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The Future of Hair
Have you ever noticed that, in the movies, humans from the future are depicted as hairless? It’s the same with most humanoid aliens. These super-human beings, it seems, have either shed their coats through natural selection, or they’re all deeply into electrolysis.

To a point, I agree with this vision of evolutionary destiny. I can’t imagine a good rationale for armpit or crotch hair, for instance; those sorry patches will surely be selected out of existence in due course. In fact, most hair from the neck down has no good reason to be there. Even the heaviest thickets of chest and back hair would be a poor defense against the cold if we were caught naked out in the wild. Indeed, they serve no purpose other than being the butts of cruel jokes. Good riddance, I say.

From the neck up, the value of hair becomes more debatable. I will assert straight off, however, that beards are destined for the evolutionary scrap heap. If you have a beard, you probably think you look good in it; dashing, even. I am sorry to report that you do not. There may even be some women in your life who tell you that they like it. The truth is that they are just trying to make you feel good. And if you’re sporting one of those five-day-growth stubbles now popular in Hollywood … well, let me just say that any woman who claims to admire this homeless bum look should not be entrusted with the keys to your Ferrari.

Beards, in my view, are admired mostly by their owners. The other functions of a beard — to intimidate animals or other men — are no longer called for in our world. The only other possible excuse for wearing one is that it makes a good mask. Weak chins, bad acne, and other forms of facial disfigurement can be effectively hidden with a beard (though only if it is thick enough to be opaque; wispy growth will only make matters worse). In any case, I don’t think evolution will keep beards around simply as a favor to the painfully shy among us.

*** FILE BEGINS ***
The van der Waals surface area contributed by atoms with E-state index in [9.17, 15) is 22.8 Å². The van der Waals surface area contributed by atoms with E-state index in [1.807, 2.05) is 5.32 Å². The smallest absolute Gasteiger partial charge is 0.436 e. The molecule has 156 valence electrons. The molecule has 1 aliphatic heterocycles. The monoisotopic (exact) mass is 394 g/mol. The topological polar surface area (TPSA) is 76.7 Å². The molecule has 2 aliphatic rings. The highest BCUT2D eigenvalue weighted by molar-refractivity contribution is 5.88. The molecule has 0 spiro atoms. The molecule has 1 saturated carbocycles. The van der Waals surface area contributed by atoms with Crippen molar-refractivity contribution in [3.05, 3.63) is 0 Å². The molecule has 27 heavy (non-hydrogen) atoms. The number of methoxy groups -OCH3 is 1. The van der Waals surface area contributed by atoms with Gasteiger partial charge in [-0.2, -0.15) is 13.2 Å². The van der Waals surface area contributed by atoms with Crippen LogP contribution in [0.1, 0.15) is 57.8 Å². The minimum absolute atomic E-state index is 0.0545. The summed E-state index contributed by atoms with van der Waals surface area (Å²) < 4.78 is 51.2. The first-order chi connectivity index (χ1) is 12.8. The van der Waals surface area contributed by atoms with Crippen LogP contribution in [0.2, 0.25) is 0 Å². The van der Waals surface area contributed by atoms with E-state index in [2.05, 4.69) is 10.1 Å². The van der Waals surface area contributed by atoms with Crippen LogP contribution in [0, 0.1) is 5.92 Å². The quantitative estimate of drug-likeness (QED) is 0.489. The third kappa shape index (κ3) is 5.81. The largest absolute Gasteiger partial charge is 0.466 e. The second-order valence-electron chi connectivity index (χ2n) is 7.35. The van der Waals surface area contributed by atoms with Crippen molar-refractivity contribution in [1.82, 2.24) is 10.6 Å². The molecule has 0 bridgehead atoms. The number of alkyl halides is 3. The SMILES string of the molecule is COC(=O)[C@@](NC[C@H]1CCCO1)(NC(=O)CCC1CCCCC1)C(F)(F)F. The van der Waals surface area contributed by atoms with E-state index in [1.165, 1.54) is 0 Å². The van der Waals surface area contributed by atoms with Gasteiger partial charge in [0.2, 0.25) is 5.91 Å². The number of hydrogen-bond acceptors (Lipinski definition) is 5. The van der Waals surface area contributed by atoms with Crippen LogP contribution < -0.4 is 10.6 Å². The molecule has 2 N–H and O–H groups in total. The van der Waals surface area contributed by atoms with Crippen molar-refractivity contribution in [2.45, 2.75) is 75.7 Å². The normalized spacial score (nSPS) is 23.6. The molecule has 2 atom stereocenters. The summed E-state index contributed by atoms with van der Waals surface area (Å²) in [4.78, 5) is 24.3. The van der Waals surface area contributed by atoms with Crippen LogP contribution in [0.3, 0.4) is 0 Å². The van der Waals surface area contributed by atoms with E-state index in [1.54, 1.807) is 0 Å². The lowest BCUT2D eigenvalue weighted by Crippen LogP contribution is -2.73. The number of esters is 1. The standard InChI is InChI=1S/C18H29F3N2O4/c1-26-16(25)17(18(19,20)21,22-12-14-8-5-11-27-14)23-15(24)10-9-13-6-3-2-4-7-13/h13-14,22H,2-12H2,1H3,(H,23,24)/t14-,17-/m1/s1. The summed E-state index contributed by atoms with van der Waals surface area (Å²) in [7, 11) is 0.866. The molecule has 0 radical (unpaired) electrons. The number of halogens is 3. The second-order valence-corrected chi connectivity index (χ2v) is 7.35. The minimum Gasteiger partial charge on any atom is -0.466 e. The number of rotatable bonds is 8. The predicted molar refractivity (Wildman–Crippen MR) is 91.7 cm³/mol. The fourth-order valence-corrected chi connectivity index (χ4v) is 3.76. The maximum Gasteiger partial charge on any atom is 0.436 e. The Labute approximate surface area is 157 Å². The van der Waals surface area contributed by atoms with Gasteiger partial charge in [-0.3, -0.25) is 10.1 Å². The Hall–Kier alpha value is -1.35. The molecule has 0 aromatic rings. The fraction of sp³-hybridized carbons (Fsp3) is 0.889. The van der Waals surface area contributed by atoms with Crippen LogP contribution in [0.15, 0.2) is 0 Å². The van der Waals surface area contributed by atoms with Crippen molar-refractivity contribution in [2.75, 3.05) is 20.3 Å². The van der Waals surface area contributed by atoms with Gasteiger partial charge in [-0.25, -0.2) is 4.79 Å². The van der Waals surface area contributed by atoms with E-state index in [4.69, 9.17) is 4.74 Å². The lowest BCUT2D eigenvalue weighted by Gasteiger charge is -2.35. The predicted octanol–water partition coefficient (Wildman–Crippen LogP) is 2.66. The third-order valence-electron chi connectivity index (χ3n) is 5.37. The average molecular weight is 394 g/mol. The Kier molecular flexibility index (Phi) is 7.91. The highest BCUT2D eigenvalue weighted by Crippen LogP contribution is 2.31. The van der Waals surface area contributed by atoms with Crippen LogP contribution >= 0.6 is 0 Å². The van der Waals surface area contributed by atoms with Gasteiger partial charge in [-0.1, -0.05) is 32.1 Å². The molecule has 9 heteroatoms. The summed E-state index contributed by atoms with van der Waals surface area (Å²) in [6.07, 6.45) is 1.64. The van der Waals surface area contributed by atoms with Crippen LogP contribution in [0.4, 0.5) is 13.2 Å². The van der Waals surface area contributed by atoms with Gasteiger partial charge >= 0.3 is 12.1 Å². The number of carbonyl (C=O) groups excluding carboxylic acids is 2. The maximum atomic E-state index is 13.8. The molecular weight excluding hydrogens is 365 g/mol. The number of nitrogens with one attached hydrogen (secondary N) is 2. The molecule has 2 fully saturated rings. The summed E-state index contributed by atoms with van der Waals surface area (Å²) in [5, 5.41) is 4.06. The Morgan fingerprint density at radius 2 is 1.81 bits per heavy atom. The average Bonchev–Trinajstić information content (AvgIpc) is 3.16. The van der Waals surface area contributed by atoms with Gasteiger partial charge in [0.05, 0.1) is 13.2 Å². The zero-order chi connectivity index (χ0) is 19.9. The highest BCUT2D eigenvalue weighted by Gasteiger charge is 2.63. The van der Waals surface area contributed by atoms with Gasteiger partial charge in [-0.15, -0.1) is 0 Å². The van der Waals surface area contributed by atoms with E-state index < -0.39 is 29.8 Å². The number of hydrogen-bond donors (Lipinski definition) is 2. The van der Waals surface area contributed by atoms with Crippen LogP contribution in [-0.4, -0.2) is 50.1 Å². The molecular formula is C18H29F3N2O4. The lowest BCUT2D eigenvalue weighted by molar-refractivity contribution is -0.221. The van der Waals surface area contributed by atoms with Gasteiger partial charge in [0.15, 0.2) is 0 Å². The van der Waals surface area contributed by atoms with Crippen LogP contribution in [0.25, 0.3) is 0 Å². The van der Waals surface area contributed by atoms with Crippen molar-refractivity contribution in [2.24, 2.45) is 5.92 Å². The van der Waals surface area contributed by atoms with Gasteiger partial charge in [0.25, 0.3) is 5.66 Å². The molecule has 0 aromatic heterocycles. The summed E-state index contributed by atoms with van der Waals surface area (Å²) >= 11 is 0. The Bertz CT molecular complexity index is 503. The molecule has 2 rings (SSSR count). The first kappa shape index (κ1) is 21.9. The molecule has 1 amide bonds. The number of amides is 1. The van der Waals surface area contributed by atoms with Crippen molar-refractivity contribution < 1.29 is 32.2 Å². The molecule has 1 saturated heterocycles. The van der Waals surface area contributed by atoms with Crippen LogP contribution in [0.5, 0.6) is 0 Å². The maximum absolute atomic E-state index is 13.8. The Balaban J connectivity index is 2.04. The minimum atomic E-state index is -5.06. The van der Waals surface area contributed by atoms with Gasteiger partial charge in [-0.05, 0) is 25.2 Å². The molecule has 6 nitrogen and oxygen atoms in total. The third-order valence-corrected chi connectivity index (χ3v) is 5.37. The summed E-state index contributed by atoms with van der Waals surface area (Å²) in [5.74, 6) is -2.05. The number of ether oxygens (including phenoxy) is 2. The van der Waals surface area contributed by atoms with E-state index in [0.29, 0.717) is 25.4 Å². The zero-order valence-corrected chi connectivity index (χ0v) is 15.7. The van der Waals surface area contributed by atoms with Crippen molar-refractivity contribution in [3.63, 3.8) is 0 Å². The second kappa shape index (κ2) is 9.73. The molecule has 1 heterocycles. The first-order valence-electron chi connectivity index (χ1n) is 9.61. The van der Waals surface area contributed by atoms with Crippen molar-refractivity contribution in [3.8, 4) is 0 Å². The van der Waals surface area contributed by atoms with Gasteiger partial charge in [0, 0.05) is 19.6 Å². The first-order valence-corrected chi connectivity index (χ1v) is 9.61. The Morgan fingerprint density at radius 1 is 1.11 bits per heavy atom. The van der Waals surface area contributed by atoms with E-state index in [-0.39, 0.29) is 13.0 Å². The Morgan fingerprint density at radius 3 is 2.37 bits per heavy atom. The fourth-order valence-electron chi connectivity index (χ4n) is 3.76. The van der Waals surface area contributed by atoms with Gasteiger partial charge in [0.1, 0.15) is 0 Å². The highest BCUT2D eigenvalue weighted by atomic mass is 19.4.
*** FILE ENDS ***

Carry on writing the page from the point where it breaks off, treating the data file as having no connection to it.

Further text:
The demise of the beard will also doom mustaches, mutton chops, soul patches, and all the other patently ridiculous subgroups of facial hair. Sideburns, which have a foot in two different hair universes, will no doubt be sorted out as they have already been with women.

It is here, just under the nose, where I depart from science fiction’s prediction of hairlessness for our descendants. From this point on up, in fact, hair becomes an indispensable factor in the survival of our species.

Take nostril hairs. These humble watchmen, along with their cousins stationed at the entrances to the ear canals, help fend off unwelcome intrusions by dust, insects, and airborne embers into our delicate inner regions. It is unglamorous work, to be sure, but it is enough to spare them from the evolutionary axe.

If it’s glamour you want, we have the eyelashes and eyebrows. Their usefulness in communication and their role in attracting mates mean that they too will be spared. As long as sex plays a part in reproduction, there will be hair around the eyes.

And then, there is the mane itself: the topknot, the crest, at once the most beautiful and the most ridiculous feature of our physical identity. This grand thatch — theoretically infinite in length and configuration — can do it all: attract mates, enhance lovemaking, provide warmth, even act as a raw material for clothing and fine household furnishings. Natural selection would not dare to strip us of such a wondrous growth. It might make for good science fiction, but we’ll never get to the future without our crowning glory.

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